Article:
by Tricia Ebarvia
For years, whenever my students and I read a novel, I would pass out a study guide with a list of questions for each chapter. By giving students the study guide questions―questions I wrote―I could make sure that students wouldn’t miss anything in their reading. Too often, students would read too quickly and miss details. Requiring students to answer study guide questions was my way of getting them to slow down to notice what they were reading. To get them to see the dots that they could later connect together.
After we finished the novel, the next step would be a writing assignment. On that day, I would pass out a list of essay questions. I often included questions of varying difficulty in order to better differentiate instruction, and students could happily chose whichever essay question was most accessible (or least terrifying). In case none of the questions interested students, I always gave them the option of creating their own essay question (just so long as they reviewed it with me first).
Of course, rarely did students ever take me up on that option. After all, by creating essay questions for them, I had already sent the message that it was the teacher’s questions that mattered, not theirs. And while some students were more than happy to answer my questions―in fact, I think some of them preferred to―what I’ve come to realize that what I needed to focus on was getting students to answer their own questions about the text. Read more
By Lynne R. Dorfman
I have always known that research begins with a burning question – one that needs to be answered to satisfy that “Curious George” persona in all of us. As my students have engaged in content area learning in the past, I now realize that I was perhaps too quick to send them off on a journey (not always a journey of student choice either). We all know how important the three Cs are to student learning – choice, challenge, and collaboration. But what if your students don’t have a burning question to ignite their quest? Read more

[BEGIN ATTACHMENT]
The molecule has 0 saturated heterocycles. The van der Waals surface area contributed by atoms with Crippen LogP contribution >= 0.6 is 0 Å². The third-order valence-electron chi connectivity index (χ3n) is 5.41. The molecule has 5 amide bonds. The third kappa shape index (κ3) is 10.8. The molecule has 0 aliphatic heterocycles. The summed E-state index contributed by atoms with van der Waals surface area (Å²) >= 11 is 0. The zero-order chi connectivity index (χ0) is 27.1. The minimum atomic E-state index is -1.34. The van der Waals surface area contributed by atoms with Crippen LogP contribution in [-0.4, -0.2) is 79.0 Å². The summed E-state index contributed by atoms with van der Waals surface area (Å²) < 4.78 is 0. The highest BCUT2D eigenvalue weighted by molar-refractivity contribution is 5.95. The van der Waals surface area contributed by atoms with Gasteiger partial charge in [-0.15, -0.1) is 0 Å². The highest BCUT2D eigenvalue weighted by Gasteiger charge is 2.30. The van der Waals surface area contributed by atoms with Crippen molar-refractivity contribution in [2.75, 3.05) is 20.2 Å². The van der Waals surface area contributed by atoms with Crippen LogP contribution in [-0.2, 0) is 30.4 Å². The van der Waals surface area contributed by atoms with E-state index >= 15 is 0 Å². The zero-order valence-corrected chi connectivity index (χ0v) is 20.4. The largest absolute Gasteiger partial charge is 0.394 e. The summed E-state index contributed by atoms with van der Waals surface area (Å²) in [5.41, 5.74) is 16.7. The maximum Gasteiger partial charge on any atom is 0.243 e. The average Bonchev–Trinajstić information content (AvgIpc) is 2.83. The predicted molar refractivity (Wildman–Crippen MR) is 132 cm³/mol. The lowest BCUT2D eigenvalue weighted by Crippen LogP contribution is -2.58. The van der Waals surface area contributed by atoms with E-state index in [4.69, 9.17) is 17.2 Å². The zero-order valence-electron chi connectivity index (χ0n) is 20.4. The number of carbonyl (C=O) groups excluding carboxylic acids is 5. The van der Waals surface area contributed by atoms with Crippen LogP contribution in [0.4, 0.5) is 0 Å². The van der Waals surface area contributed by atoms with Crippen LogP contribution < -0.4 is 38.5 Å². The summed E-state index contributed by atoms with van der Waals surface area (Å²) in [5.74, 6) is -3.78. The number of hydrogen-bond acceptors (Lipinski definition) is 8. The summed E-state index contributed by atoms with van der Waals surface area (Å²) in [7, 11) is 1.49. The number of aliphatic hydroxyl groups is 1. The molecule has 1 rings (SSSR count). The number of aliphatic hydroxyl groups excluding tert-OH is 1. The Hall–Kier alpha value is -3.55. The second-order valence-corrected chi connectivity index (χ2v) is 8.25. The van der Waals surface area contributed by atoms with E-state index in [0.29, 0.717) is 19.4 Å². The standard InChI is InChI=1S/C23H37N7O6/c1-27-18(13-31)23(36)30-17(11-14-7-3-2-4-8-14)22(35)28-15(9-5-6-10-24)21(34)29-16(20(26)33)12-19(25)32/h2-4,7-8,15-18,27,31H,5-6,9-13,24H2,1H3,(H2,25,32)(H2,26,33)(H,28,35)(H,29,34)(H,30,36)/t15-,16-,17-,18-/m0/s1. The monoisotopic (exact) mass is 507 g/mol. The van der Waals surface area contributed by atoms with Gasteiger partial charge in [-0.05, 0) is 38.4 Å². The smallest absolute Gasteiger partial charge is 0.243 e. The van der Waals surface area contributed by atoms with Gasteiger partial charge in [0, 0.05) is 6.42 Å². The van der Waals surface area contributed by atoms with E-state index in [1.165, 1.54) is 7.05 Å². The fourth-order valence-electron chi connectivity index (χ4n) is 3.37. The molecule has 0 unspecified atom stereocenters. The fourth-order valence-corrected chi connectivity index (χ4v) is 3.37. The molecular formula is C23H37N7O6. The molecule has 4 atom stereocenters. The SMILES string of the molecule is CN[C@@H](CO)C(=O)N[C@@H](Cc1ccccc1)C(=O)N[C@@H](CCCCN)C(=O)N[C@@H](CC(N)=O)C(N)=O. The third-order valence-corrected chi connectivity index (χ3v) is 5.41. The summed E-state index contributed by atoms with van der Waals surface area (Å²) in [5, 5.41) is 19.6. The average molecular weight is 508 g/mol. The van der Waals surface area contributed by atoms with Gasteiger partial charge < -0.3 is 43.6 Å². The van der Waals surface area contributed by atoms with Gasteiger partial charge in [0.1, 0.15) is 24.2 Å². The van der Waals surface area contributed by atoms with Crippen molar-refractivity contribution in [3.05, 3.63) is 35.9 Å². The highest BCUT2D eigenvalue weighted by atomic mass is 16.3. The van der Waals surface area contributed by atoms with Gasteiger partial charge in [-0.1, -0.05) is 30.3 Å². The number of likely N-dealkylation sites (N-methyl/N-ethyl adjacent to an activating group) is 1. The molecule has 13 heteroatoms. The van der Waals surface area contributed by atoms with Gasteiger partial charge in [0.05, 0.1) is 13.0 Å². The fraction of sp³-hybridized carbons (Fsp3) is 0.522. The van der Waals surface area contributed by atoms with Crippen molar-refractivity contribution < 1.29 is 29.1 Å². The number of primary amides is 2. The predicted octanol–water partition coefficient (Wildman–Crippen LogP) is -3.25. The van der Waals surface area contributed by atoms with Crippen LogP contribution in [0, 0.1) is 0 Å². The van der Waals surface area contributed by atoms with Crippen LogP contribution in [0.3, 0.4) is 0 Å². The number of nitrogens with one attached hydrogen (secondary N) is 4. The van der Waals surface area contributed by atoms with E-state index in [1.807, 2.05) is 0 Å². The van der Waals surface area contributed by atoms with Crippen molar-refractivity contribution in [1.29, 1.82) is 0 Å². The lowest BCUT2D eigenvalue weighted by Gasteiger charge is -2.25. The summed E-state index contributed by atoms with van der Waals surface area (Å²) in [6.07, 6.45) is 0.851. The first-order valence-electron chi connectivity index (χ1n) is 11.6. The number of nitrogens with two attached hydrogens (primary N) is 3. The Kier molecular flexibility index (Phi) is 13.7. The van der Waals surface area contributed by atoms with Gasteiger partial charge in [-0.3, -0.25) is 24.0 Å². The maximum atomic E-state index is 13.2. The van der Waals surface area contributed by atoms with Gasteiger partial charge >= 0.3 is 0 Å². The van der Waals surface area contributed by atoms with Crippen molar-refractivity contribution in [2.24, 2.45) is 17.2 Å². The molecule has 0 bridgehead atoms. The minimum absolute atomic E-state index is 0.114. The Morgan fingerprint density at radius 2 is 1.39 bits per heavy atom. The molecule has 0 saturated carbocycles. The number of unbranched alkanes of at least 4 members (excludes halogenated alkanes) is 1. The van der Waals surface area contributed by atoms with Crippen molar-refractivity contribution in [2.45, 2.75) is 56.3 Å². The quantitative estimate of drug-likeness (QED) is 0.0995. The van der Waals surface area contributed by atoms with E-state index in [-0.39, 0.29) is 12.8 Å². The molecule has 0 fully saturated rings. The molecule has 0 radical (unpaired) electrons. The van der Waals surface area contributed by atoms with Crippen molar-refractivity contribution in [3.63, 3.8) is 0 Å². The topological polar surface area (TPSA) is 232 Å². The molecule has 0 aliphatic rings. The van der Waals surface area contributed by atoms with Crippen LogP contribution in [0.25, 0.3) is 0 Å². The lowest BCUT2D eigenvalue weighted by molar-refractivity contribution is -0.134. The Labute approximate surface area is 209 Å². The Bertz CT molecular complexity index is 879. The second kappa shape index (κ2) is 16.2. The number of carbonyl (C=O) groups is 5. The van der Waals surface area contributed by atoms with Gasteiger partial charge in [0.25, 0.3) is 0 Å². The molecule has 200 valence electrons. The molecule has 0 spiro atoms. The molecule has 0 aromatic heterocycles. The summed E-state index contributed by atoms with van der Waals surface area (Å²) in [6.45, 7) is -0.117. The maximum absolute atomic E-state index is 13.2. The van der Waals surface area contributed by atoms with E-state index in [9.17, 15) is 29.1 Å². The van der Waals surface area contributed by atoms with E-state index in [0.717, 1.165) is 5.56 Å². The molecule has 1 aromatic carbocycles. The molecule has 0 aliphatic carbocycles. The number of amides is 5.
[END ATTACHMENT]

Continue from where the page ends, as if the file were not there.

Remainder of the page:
By Janice Ewing
“Transforming wonderings into questions is the start of teacher research” (Hubbard & Power, 2003).
This month on our blog we’ve been exploring the challenges and rewards of research and inquiry. Tricia Ebarvia shared the thoughtful process she has developed with her students in “Updating the Research Paper” and Rita Sorrentino examined the timely issue of “Why Johnny Can’t Search.” These and numerous other posts have inspired me to reflect on the value of teacher research and inquiry and on PAWLP’s role in creating a culture that invites us into these practices and sustains their growth. Read more
By Tricia Ebarvia
Last week I explained how I help students discover an inquiry question through independent research. Below, read on to lean more about our drafting process and the final products.
At the core of the inquiry paper is Kenneth Burke’s contention that writing is like “entering a conversation.” No doubt others have written about music and feminism, for example, but I encourage students to think of their final paper as their way of adding their voice to the ongoing conversation about their topic. Read more
By Tricia Ebarvia
I vividly remember the pile of 3 ½ x 5 index cards I used to collect information for the dreaded junior year research paper. I also remember my teacher, Mrs. Caum, telling us exactly how our paper needed to look, from the in-text citations to the footnotes.
While the type of academic writing I did that year was valuable—I did, after all, become an English major—I’m not sure how authentic that experience was, then and especially today. The fact is that nothing screams “school” more than a traditional research paper, double-spaced in 12-pt Times New Roman font with an MLA heading and works cited page. No doubt that students should know how to do that type of academic writing. But now that I find myself as the teacher who assigns that dreaded research paper, I’ve thought about ways to make the experience more meaningful for my students. Read more